• I oppose this idea. The value of rollback (vs undo, vs edit-old-revision) is exactly the one-click nature. No fuss, no having to switch to another tab to click something else or get rid of yet another popup window, just poof!-edit's-gone. And that I can do it when running through my watchlist (I specifically watch pages in order to easily catch and quickly undo vandalism!) or user contributions (I specifically look at a user's contribs after seeing one vandalism in order to see if there is a pattern). As others have said, by the time I'm at a diff page, I already have multi-click options available for this action. Using popups, it's easy to see the edit without going to an actual diff page, and again, the value is not having to go through more actiouns to be able to get to the point of getting rid of vandalism. I could see this being a gadget or other interface option, like the one we already have for rollback on mobile devices if people feel they need wikipedia to save them from their own mistakes, but it seems like overkill for devices where mouse cursors are so well-defined and likely mouse-positioned before the click action. This is unlike mobile devices where small touch-screens make it less certain where the click will land. We already have a mobile-specific gadget for rollback confirmation. DMacks (talk) 06:10, 20 April 2018 (UTC)[reply]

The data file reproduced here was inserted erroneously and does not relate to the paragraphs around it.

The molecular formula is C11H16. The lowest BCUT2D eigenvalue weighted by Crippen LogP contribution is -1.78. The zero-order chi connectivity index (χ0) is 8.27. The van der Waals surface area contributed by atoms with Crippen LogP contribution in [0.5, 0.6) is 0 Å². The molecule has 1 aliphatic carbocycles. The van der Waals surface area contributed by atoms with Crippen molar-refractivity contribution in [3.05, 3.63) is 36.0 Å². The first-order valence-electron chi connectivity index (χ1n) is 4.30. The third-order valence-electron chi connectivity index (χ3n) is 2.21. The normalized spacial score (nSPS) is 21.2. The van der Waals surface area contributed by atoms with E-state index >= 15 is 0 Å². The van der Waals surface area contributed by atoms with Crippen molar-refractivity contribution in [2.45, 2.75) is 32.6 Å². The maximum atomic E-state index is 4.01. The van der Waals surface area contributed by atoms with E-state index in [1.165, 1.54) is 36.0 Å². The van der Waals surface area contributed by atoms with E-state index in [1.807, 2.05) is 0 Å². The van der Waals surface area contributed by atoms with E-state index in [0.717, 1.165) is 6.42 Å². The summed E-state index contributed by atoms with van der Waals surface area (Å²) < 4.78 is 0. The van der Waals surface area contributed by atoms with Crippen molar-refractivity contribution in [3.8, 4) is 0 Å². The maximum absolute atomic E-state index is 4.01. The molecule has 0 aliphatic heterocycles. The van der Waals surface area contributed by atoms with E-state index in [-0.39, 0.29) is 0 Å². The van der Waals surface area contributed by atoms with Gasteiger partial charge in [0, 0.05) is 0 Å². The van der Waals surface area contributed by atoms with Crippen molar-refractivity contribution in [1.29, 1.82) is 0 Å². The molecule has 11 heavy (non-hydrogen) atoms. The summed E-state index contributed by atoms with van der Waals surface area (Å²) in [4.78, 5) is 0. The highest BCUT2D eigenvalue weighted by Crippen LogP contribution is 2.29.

• Some of the objections above do not address the fact that the proposal includes a preference to opt-out of the change so rollback would work as it does now. Setting a preference seems easy enough. Is the concern for other rollbackers who may not notice a relevant announcement? The proposal is fine for me as I would set the preference. Defaulting to a confirmation is desirable. Any new rollbackers should be expected to read the documentation to understand what is involved, and that will explain the preference. I almost always use rollback from a diff, but will sometimes do a mass rollback from a user's contributions. Johnuniq (talk) 06:13, 20 April 2018 (UTC)[reply]